So this weekend, I went to my very first conference of the American Library Association which provided me the opportunity to network and engage with others in my newly-discovered profession and I must say that I enjoyed most of it. And I am tired as hell which is why I am writing this from home.
The company where I have worked since July 2011 switched me over from Diversity Fellow to a full-time employee as a Metadata Specialist. However, attending this conference was one of my fellow duties. I had to serve as a representative of my company's commitment to diversity. This also entailed my badge photo being blown up for all to see as my company updated the rest of ALA on its happenings.
I knew this from my time participating in NABJ, but I really enjoyed being in the mix. Every time I sat in a session to hear about the update of where librarianship was heading, I met someone new, business cards were exchanged and soon after this blog, I will have to send out some follow-up e-mails. I plan on riding out this Diversity Fellow thing as long as I can to make contacts.
In writing this blog, I decided to just sum up my points on attending my first ALA conference in a list.
1) Unlike journalism, librarians aren't necessarily used to seeing aggressive neo-librarians. Actually, quite a few expressed surprise at how quickly I exchanged information.
2) Library conferences are seriously all about learning. There is socializing but after sitting in session after session, you will just want to eat and go to sleep.
3) People are so super-eager to mentor you and help you out if they think you are young. I can't tell you how many free cab rides and meals I got as a result of this.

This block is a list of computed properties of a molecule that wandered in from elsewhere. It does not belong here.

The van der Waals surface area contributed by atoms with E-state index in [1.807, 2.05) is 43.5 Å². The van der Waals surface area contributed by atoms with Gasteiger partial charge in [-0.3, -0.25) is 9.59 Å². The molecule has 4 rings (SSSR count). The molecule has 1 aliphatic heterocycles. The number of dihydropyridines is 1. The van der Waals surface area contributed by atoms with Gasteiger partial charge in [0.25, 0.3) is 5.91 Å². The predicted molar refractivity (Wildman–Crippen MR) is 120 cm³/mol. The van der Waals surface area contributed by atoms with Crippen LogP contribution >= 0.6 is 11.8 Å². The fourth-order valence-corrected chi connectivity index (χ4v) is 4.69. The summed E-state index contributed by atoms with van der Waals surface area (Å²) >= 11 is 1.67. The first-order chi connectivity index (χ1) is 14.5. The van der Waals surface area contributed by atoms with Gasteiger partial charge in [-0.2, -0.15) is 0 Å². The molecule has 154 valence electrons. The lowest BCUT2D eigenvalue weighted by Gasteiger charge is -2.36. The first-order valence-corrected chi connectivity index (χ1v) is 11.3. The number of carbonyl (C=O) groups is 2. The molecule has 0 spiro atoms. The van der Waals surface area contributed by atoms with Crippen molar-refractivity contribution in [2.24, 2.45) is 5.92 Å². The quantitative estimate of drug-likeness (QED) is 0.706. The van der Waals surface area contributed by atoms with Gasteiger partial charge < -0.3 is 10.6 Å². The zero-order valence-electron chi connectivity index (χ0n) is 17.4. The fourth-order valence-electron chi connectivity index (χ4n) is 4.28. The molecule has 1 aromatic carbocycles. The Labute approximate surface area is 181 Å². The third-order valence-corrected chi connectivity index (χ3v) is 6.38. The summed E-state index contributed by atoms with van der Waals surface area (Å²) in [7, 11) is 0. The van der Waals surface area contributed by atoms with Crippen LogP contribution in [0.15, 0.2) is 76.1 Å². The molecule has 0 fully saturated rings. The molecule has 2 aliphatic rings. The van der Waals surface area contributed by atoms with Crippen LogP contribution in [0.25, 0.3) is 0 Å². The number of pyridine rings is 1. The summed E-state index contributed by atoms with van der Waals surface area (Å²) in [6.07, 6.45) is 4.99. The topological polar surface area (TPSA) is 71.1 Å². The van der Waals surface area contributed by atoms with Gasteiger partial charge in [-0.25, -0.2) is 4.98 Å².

4) Adding to the last point, if they help you out, they also want to see you contribute to the organization in some shape, way or form. Therefore, I will be joining at least five listservs after this blog.
5) While I plan to get involved with the Black Caucus of ALA, I definitely don't want to limit myself within the bigger organization. While it was more organized than some black organizations I have participated in, I did not feel the embrace that I did with the other divisions of ALA. And yes those divisions were predominantly white.
6) Had a chance to talk with our other Diversity Fellow out of California who vented about what he wasn't doing and how he couldn't get what he wanted out of the fellowship. And how he didn't know what he would be doing with his life in six months once it was over. Felt sorry for him, but one thing I've learned is the main time you can ask for what you want and prove yourself is when you're the new person. I communicated my wants and needs into a job. Go me. This sister did it for her damn self.
7) I have gypsy written on my forehead. Had dinner with my boss and she pretty much told me she doesn't see me trying to stay at my company forever. I am a go-getter and she encouraged me to continue my raised profile at my company.
8) If there are black, experienced women at your company, they will pull you aside for a "keep it real" moment on how to move up in the company and how much harder you will have to work. And they will keep their ear to the ground for you.
So there you have it. Less professional blog is forthcoming.